• I’m not sure I get why the politics of a person really relates to the enjoyment of The Tragically Hip or a band like U2. I’m loving the the talent.
    I’m from Tucson and have seen The Hip many times. Even met them back stage. Never once did I consider any of them to be anything other than patriotic and talented performers.

  • “they are a mile wide”

    “they are 1.6 kms wide” – fixed that for ya!

  • Nice article. But Canada already went through their conservative booby period with Stephen Harper. Now they are coming out of it.

    • Without being partisan, Harper and Trump might both lean right but the similarities end there. Harper was fairly well spoken and put actual thought into what he did. If anything Trudeau Jr’s hotheadedness and intelligence level resemble Trump more, though I’ll concede I’d still rather have Trudeau.

  • Thank you, Alan. As an American who ‘got’ the Hip two decades ago, I enjoyed your article and am happy to learn that you’ve been Hipnotized. Welcome to the brotherhood!

  • I first heard The Hip back around 85 I suppose. I was immediately drawn to the guitars and started later to decipher the lyrics. Without much luck, deciphering that is, I grew to only appreciate their talent and of course Downie’s ability to twist and turn his body, words & our minds…”what could he mean by using the town of Bobcayjon…etc?

    NO Politics, just Great Rock…

  • Great article. Only one confusing part was other than Levon, The Band were Canadian 🙂

  • There are many political but mostly Candian history anecdotes in Hip songs.
    Wheat Kings, Nautical disaster, 38 years, 50 mission cap to name a few. Most American writers write simple to understand yet meaningful lyrics is all, in plain English i.e. Springsteen
    But Gord Downie just adds some poetic refrains to give the listener an option in their mind to interpret each song similarly to other listeners, but with their own slightly different personal meaning. Still close to each others take on it but not 100% the same, I think giving it it’s uniqueness.
    One thing is for certain, We will all miss him together.
    A world without Gord is one a lot us never bothered to plan for.
    🙂 🙁

  • Gord Downie and The Hip wouldn’t be revered nearly as much if it wasn’t for his illness and Downie is stroking it for everything he’s got. The Hip are a marginal band and Downie has always been a dufus.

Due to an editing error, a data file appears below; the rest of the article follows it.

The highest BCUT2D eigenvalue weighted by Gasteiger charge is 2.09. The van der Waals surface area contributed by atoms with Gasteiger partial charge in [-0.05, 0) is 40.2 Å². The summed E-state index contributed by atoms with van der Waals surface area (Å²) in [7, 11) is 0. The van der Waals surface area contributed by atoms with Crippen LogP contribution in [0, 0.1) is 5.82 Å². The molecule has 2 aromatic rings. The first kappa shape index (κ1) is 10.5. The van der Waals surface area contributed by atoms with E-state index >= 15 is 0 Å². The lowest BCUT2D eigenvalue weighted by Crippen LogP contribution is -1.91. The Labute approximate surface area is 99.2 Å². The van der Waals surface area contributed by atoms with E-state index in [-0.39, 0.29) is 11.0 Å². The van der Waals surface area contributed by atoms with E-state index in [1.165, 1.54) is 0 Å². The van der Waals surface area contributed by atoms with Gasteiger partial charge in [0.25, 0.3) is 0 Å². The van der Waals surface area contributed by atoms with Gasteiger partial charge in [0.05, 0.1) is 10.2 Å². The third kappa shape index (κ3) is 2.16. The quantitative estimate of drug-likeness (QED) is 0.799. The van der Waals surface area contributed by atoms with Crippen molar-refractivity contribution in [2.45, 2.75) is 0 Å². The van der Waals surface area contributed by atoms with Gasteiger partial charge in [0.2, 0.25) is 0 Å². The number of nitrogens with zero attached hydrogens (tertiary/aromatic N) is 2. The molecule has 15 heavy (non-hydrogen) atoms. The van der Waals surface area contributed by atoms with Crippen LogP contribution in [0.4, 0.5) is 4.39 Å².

• Other than the fact that his comment is pretty heartless in its execution; this dude is not alone in his sentiments. I appreciate that Gord’s music means a lot to so many people, but The Hip, like most art, doesn’t resonate with everybody, obviously myself included. I don’t get his “poetry”, and it’s only the rabid airplay on Canadian radio that their otherwise forgettable music is embedded into my DNA enough that I like some of their songs but, even then, only in a toe tappable “typical classic rock” sort of way. Yes, there are other Canadian acts that haven’t “made it” outside of Canada, but they still tend to impress wherever they play. The Hip rarely did. That indicates (to me) that it’s much more than simply “not being Canadian” at play here. Worldwide, those of us who don’t get it certainly are not alone. But it’s a drag to be berated regularly for our personal preferences here in Canada. Gord seemed like a genuinely nice guy, who incidentally likely wouldn’t treat the non-fans the way his fans tend to treat us. On the one hand, it’s nice that the music of one man can unite people in such a way. On the other hand, shouldn’t we be doing that anyway?

    • Gern, while I think I understand from your comment that you are likely not the biggest Hip fan… to each their own. The Hip have been a cherished part of the Canadian mosaic for several generations. There are those (like myself) who grew up with this band as a constant part of their backdrop, and over time, we simply conceded that they were and always would be there; they became, for a lot of us ‘just another friend that was invited to the party’.

      The Tragically Hip, and specifically Gord Downie, uniquely emboldened our quirky, goofy sense of Canadianness, more often misunderstood by outsiders. Our love for this homegrown, and authentically Canadian band was indeed re-stimulated with the sad news of Downie’s illness, not because they weren’t already massively revered, but because it reminded us of how much we love and albeit took for granted this treasure, that of its kind will almost certainly never transpire again.

      On another note… great article! And to the “shaman” of all “hosers” – R.I.P